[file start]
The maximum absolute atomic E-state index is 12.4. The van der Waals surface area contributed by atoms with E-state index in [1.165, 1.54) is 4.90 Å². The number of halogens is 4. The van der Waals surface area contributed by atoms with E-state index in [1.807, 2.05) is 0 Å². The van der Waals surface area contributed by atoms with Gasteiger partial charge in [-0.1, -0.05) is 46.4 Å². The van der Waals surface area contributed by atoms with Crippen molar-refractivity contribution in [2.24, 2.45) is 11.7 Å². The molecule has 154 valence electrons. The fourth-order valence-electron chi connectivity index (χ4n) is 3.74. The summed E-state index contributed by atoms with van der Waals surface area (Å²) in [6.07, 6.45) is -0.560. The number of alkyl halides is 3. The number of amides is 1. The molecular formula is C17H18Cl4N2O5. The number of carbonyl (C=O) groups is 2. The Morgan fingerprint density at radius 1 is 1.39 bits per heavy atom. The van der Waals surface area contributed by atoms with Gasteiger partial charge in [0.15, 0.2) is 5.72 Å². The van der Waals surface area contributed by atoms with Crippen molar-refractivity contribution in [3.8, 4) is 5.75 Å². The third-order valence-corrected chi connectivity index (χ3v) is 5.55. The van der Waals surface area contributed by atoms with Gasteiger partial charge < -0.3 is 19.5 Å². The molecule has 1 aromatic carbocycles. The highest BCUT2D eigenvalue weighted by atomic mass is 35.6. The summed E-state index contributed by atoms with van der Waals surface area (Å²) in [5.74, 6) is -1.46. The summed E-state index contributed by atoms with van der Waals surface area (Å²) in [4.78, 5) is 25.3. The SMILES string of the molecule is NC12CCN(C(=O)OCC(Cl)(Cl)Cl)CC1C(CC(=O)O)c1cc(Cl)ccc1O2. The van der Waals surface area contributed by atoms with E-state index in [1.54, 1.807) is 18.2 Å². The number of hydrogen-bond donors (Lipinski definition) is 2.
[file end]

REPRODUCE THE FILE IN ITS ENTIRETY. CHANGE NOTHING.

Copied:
The maximum absolute atomic E-state index is 12.4. The van der Waals surface area contributed by atoms with E-state index in [1.165, 1.54) is 4.90 Å². The number of halogens is 4. The van der Waals surface area contributed by atoms with E-state index in [1.807, 2.05) is 0 Å². The van der Waals surface area contributed by atoms with Gasteiger partial charge in [-0.1, -0.05) is 46.4 Å². The van der Waals surface area contributed by atoms with Crippen molar-refractivity contribution in [2.24, 2.45) is 11.7 Å². The molecule has 154 valence electrons. The fourth-order valence-electron chi connectivity index (χ4n) is 3.74. The summed E-state index contributed by atoms with van der Waals surface area (Å²) in [6.07, 6.45) is -0.560. The number of alkyl halides is 3. The number of amides is 1. The molecular formula is C17H18Cl4N2O5. The number of carbonyl (C=O) groups is 2. The Morgan fingerprint density at radius 1 is 1.39 bits per heavy atom. The van der Waals surface area contributed by atoms with Gasteiger partial charge in [0.15, 0.2) is 5.72 Å². The van der Waals surface area contributed by atoms with Crippen molar-refractivity contribution in [3.8, 4) is 5.75 Å². The third-order valence-corrected chi connectivity index (χ3v) is 5.55. The van der Waals surface area contributed by atoms with Gasteiger partial charge < -0.3 is 19.5 Å². The molecule has 1 aromatic carbocycles. The highest BCUT2D eigenvalue weighted by atomic mass is 35.6. The summed E-state index contributed by atoms with van der Waals surface area (Å²) in [5.74, 6) is -1.46. The summed E-state index contributed by atoms with van der Waals surface area (Å²) in [4.78, 5) is 25.3. The SMILES string of the molecule is NC12CCN(C(=O)OCC(Cl)(Cl)Cl)CC1C(CC(=O)O)c1cc(Cl)ccc1O2. The van der Waals surface area contributed by atoms with E-state index in [1.54, 1.807) is 18.2 Å². The number of hydrogen-bond donors (Lipinski definition) is 2.